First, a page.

Before I begin, I have to admit I am overwhelmed by the amount of messages I have received. There was a lot of support and a lot of advice too, which I really appreciate. I never expected to get such a response at all and still find it hard to believe! you guys are so supportive and for that THANK YOU ALL. I am absolutely loving the positive vibe in this community!! Also a special mention for eLearnSecurity for shouting out my blog on their social media, thank you.
It starts with a BANG
Total study time over the week: 15 hours
So lets get in to it. The training does not hold back and from the 1st module you get hit with a lot of information, maybe more then I expected. I think I read the first module at least 5 times. It felt like I was given just one small piece of a huge jigsaw puzzle and I was reading too much in to it. I took a step back looked at the bigger picture and decided to move on. I wanted to see where it would lead to. It lead to BUFFER OVERFLOW! oh the dreaded buffer overflow.. I have read about it, I know its a big deal.
The concept of BOF was mind boggling, some fellow students also mentioned that they left out BOF and want to come back to it later. I however decided to look for resources outside the training material. I found the cyber mentor’s series on BOF (youtube) and I thought that explained it very nicely. When I then came back to eLS’ material it made more sense.
So a piece of advice for everyone, if you find it difficult or a certain way of explanation is not making sense then seek for other resources. You may find another explanation or a visual concept easier to understand. The whole community is out there to help each other, make use of it!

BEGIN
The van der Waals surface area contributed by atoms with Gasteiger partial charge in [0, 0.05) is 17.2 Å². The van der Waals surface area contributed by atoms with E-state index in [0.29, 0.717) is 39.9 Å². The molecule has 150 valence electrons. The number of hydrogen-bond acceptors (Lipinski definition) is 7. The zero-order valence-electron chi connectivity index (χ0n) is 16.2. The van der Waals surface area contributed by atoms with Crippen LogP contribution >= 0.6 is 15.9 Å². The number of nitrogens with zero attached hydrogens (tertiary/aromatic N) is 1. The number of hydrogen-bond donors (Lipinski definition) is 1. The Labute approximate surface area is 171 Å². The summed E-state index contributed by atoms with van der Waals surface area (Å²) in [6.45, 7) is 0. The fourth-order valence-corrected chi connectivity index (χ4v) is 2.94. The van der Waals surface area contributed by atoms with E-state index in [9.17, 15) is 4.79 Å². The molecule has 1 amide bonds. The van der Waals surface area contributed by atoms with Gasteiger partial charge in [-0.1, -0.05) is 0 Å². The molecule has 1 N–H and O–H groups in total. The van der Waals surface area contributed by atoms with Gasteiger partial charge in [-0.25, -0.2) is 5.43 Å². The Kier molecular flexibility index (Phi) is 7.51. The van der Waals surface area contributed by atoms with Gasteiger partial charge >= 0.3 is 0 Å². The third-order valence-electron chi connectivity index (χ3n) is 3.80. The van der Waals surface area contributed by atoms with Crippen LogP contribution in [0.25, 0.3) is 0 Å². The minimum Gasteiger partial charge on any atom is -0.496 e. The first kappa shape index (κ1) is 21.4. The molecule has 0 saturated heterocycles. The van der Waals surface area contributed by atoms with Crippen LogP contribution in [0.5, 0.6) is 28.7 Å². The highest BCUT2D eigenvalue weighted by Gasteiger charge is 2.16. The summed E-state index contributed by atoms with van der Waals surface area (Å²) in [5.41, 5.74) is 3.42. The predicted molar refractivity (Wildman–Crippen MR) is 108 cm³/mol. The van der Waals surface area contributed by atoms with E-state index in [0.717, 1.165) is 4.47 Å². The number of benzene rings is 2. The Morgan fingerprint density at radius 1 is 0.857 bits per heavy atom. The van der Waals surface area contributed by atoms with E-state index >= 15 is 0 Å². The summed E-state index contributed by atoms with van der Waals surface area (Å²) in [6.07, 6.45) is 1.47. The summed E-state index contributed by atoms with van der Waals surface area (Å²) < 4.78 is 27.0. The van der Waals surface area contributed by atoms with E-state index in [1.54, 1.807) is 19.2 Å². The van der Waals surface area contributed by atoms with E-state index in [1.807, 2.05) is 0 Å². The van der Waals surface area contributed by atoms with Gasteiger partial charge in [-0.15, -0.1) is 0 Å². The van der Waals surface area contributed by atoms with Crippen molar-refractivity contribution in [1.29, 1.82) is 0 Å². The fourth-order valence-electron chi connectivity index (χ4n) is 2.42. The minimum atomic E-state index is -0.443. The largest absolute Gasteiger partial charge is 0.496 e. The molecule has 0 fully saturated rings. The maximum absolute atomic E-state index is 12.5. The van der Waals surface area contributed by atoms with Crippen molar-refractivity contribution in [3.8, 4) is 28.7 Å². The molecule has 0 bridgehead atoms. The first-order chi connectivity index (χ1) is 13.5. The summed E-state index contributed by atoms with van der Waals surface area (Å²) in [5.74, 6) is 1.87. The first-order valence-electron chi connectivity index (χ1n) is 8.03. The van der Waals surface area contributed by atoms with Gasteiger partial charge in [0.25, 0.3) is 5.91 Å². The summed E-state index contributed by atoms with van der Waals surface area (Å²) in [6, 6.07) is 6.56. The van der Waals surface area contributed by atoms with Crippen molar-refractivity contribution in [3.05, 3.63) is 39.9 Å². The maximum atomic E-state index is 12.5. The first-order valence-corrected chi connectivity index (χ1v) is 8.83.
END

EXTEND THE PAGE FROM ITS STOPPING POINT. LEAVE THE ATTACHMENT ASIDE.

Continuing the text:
Shellcoding, crypto, password cracking & malware
Out of the remaining section I enjoyed shellcoding the most. I know there are tools out there such as Metasploit which make life so much easier and yes eLS material does touch up on them for now. But the satisfaction of writing your own shellcode and knowing the ins and outs of how its done is very rewarding. Crypto, password cracking & malware was more of a revision for me as it was covered in CEH. I feel like the first section was materials that you can hold on to and refer back to over the remaining course.
The course is tough.. its a lot of detail, its a lot to take in straight away. There is no messing about, its straight to the point. I feel like I missed out something.. maybe I missed out on doing eJPT first.
eJPT cert first?
Like I mentioned before, I had a lot of people giving me advice and support when I started. A lot of people also mentioned I should have done the eJPT cert before attempting eCPPT. I wanted to give it a go first before deciding if I should take a step back. Over the week I was reading a blog on LinkedIn by Helmi RAIS called ‘keys to success in starting/planning your career in Cybersecurity.’ Its got this awesome certificate progression chart attached. Whilst I thought CEH and eJPT would be equivalent, the chart shows CEH as entry and eJPT as novice.
This morning I received a lovely email of eLS with a nice offer on the eJPT cert. I talked to a good friend of mine, Jean Barkhuizen. (this guy is a legend! he is my go to guy for advice) He talked some sense into me, study for eJPT may be a good shout.
I need practical experience right? Why not do more labs with PTS first? So I have enrolled on.. I rather make smooth transitions in difficulty levels while I work my way up the ladder. The main goal was and always will be to be a good pentester with as much knowledge as I can gain. I don’t want to leave anything out. Besides, what’s the hurry?
I will carry on with my weekly posts. For a while they will be more about eJPT but it is still part of the journey towards eCPPT!
p.s I have managed to get through 5 labs already on PTS.. I LOVE IT! more about that next week!